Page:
More than 6,150 charitable organizations in Indiana lost their tax-exempt status, but most of them were no longer active.
The list includes 1,272 organizations in Indianapolis, everything from sports boosters to fraternities to little-known causes.
The Internal Revenue Service published the list of revocations on its website June 9, and it was long anticipated in the not-for-profit sector.
Until 2007, the IRS didn’t require charities with less than $25,000 in revenue to report annually, and it wouldn’t necessarily revoke the status of larger organizations that failed to file annual reports.
In an effort to clean house, the IRS began requiring all charities to file at least an abbreviated form. The IRS will now revoke tax-exempt status from any charity that fails to file three years in a row. May 17, 2010, marked the first three-year cutoff.
Observers in the not-for-profit sector looked forward to the IRS database purge because it will give a clearer picture of the sector’s growth pattern. With so many inactive organizations lingering on the rolls, IRS statistics gave the impression of continual growth. The most recent stats showed 11,056 public charities in Indiana.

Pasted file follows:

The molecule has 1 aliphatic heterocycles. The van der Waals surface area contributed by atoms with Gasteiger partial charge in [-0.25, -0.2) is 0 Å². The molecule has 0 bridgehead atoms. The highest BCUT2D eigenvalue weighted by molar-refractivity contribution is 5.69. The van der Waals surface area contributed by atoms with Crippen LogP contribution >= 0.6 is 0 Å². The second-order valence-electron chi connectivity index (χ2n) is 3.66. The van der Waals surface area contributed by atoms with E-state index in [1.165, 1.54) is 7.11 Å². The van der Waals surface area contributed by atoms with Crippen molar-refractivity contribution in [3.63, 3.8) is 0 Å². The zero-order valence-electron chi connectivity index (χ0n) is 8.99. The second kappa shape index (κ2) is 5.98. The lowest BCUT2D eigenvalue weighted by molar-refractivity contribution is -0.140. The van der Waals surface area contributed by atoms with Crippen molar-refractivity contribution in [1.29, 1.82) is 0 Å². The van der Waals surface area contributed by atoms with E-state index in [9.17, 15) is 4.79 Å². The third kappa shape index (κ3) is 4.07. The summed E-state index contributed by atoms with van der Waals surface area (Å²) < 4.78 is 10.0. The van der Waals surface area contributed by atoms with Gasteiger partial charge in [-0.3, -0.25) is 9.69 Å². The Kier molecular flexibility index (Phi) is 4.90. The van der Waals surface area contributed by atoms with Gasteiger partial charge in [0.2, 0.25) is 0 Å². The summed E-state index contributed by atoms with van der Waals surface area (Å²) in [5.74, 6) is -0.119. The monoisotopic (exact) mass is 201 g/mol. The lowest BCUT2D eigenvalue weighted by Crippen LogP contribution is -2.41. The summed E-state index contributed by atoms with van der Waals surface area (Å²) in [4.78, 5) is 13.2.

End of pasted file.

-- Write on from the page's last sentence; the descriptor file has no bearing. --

The revocation list may cause confusion for organizations that are still active, but share their names with an inactive entity. The Damar Guild, for example, appears on the list, but it’s alive and well, raising money to benefit Damar Services for the developmentally disabled.
Liaison Donna Stutler explained that Damar Guild’s tax ID number changed back in 1991. It’s that entity that appears on the list. Stutler said the guild might send a notice to its supporters, just to reassure them. “Hopefully there won’t be lots of people that look at this list.”